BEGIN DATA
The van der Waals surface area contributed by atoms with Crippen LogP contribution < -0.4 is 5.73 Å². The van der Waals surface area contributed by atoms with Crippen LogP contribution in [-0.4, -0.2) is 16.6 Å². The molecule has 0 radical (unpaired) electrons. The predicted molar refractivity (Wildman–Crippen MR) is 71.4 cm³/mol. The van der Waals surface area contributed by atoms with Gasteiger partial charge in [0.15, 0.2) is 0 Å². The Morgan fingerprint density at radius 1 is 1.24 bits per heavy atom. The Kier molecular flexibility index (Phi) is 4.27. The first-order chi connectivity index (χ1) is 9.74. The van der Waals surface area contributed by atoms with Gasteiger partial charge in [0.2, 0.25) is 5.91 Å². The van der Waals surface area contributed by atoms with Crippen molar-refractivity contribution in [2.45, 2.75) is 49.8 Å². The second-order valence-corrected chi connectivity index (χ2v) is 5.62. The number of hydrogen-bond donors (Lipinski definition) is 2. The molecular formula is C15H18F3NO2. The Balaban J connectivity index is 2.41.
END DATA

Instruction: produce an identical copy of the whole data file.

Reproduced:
The van der Waals surface area contributed by atoms with Crippen LogP contribution < -0.4 is 5.73 Å². The van der Waals surface area contributed by atoms with Crippen LogP contribution in [-0.4, -0.2) is 16.6 Å². The molecule has 0 radical (unpaired) electrons. The predicted molar refractivity (Wildman–Crippen MR) is 71.4 cm³/mol. The van der Waals surface area contributed by atoms with Gasteiger partial charge in [0.15, 0.2) is 0 Å². The Morgan fingerprint density at radius 1 is 1.24 bits per heavy atom. The Kier molecular flexibility index (Phi) is 4.27. The first-order chi connectivity index (χ1) is 9.74. The van der Waals surface area contributed by atoms with Gasteiger partial charge in [0.2, 0.25) is 5.91 Å². The van der Waals surface area contributed by atoms with Crippen molar-refractivity contribution in [2.45, 2.75) is 49.8 Å². The second-order valence-corrected chi connectivity index (χ2v) is 5.62. The number of hydrogen-bond donors (Lipinski definition) is 2. The molecular formula is C15H18F3NO2. The Balaban J connectivity index is 2.41.